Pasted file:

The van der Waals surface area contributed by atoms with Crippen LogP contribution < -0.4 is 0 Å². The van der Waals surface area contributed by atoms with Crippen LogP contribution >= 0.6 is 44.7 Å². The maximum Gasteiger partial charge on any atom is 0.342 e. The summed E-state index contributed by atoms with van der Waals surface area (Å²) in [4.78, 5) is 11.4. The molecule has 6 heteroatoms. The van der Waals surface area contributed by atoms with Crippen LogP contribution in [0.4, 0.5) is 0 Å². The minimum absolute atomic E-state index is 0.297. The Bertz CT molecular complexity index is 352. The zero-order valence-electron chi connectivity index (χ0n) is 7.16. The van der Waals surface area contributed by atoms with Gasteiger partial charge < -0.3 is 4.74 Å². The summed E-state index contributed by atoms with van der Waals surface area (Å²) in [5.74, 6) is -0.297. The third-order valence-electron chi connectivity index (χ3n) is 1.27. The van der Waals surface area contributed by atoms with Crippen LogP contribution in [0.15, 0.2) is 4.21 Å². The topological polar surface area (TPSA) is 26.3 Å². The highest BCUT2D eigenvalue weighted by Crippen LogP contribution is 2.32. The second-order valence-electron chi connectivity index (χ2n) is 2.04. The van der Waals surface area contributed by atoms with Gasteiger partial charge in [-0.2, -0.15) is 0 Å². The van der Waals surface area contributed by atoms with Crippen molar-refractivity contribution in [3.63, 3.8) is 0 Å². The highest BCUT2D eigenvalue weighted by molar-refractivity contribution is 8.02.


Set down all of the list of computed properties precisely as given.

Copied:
The van der Waals surface area contributed by atoms with Crippen LogP contribution < -0.4 is 0 Å². The van der Waals surface area contributed by atoms with Crippen LogP contribution >= 0.6 is 44.7 Å². The maximum Gasteiger partial charge on any atom is 0.342 e. The summed E-state index contributed by atoms with van der Waals surface area (Å²) in [4.78, 5) is 11.4. The molecule has 6 heteroatoms. The van der Waals surface area contributed by atoms with Crippen LogP contribution in [0.4, 0.5) is 0 Å². The minimum absolute atomic E-state index is 0.297. The Bertz CT molecular complexity index is 352. The zero-order valence-electron chi connectivity index (χ0n) is 7.16. The van der Waals surface area contributed by atoms with Gasteiger partial charge < -0.3 is 4.74 Å². The summed E-state index contributed by atoms with van der Waals surface area (Å²) in [5.74, 6) is -0.297. The third-order valence-electron chi connectivity index (χ3n) is 1.27. The van der Waals surface area contributed by atoms with Crippen LogP contribution in [0.15, 0.2) is 4.21 Å². The topological polar surface area (TPSA) is 26.3 Å². The highest BCUT2D eigenvalue weighted by Crippen LogP contribution is 2.32. The second-order valence-electron chi connectivity index (χ2n) is 2.04. The van der Waals surface area contributed by atoms with Gasteiger partial charge in [-0.2, -0.15) is 0 Å². The van der Waals surface area contributed by atoms with Crippen molar-refractivity contribution in [3.63, 3.8) is 0 Å². The highest BCUT2D eigenvalue weighted by molar-refractivity contribution is 8.02.